Any skin resurfacing treatment (laser, peel, or dermabrasion) has a preparation guide and post-treatment guide provided by your cosmetic specialist or dermatologist. To reduce the incidence of cold sore eruption, your aesthetic specialist will provide antiviral medication prior to treatment, which may also continue after treatment.
Best of luck.
Chemical peels and laser treatments can cause cold sores... Precautions may be appropriate
Yes, if you carry the virus that causes cold sores it is possible, but not certain, that you will develop them after having a chemical peel.
Make your Aesthetician aware of this concern and typically if the problem develops a prescription for an anti-viral medication can be prescribed for you.
If it seems that you develop them with each peel it is a good idea to take the anti-viral for 3 days- the day prior to your treatment, the day of and the day following. This can work to prevent the lesions from developing at all.
Not everyone will have this reaction however, even if they are prone to having cold sores
Cold sore activation after chemical peels or laser resurfacing can scar
Any kind of chemical peel, e.g. salicylic acid, glycolic acid, or trichloroacetic acid (TCA) peel or laser resurfacing, should be performed under supervision of board-certified dermatologist or plastic surgeon. Prophylactic administration of antiviral medication such as acyclovir, valcyclovir or famciclovir is important, particularly for those with prior history of cold sores as the herpes virus can be scattered to the entire treated area and if not intervened appropriately, can lead to scarring, pigmentation.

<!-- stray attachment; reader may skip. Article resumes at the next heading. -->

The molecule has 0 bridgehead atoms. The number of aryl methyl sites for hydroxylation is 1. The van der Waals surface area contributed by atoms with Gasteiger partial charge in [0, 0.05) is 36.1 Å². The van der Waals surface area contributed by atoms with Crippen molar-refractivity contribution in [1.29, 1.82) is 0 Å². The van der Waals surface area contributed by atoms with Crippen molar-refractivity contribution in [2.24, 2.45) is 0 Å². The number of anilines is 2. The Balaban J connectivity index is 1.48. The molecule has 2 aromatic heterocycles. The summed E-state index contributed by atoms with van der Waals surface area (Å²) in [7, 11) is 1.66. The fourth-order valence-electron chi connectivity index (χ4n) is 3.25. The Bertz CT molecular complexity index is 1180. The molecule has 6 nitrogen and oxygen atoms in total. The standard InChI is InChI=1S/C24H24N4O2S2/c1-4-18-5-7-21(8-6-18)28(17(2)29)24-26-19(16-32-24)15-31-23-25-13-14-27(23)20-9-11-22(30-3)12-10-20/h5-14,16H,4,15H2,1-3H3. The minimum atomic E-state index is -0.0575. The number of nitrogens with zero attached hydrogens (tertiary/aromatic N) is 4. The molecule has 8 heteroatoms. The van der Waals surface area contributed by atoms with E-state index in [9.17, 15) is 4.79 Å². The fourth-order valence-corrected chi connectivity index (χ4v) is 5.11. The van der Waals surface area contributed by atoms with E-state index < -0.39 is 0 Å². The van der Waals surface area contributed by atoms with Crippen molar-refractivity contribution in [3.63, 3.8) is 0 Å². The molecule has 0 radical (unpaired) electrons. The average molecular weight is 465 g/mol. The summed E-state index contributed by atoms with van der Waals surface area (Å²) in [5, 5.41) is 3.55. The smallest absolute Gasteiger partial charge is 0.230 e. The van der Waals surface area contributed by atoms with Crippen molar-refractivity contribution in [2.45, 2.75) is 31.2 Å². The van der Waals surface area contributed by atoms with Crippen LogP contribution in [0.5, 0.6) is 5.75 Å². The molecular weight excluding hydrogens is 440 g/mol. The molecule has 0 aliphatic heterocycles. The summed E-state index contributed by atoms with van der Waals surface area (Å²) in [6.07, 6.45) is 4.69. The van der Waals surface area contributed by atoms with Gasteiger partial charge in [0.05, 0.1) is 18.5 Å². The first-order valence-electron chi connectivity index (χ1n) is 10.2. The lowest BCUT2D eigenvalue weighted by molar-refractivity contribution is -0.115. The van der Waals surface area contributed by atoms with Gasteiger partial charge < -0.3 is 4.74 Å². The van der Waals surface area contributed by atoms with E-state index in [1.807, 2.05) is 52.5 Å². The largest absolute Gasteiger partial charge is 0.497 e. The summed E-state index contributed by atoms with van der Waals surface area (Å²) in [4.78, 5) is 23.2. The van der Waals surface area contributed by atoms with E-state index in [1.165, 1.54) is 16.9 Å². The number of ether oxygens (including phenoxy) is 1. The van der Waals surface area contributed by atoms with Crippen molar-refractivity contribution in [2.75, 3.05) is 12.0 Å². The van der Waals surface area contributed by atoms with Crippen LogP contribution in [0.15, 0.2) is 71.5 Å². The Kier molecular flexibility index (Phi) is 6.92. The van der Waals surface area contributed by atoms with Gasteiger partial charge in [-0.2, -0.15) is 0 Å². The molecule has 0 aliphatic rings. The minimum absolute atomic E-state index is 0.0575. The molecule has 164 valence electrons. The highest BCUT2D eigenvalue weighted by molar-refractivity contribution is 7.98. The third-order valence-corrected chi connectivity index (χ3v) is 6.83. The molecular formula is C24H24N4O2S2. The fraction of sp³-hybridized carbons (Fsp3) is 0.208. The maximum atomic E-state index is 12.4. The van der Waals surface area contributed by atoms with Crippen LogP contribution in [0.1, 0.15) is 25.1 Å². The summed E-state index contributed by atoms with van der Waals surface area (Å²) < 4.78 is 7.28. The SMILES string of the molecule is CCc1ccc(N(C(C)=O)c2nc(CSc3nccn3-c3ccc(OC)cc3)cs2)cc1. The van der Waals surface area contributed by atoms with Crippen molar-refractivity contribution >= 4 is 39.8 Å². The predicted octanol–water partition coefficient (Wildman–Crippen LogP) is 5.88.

Chemical Peel and Cold Sore
Chemical peeling can trigger a cold sore (fever blister) not only on the lips but elsewhere on the face. We treat all our patients undergoing chemical peeling with anti-viral medication, even if they have no history of cold sores. It can be very problematic to have an outbreak while healing from a chemical peel. One can get serious infecions, which can result in scarring and/or permanent discoloration.
Yes, TCA peels can cause cold sores
Yes, TCA peels can certainly induce the development of a cold sore particularly in patients that have a propensity for developing them. In these cases we typically place the patient on an anti-viral medication to prevent cold sores. That's why it is so important to provide a complete history to your doctor prior to undergoing any procedures.
Peels can trigger fever blisters
Chemical peels can trigger cold sores, or fever blister outbreaks in patients. If you have a history of cold sores, be sure and tell your physician. You will need to take Valtrex (or an equivalent) antiviral medication prophylactically before your peel. Cold sore outbreaks can be more severe when they are triggered by chemical peels, so it is important to discuss this with your dermatologist. However, I would not let this history stop you from getting a peel. You just need to take medicine before your peel.
These answers are for educational purposes and should not be relied upon as a substitute for medical advice you may receive from your physician. If you have a medical emergency, please call 911. These answers do not constitute or initiate a patient/doctor relationship.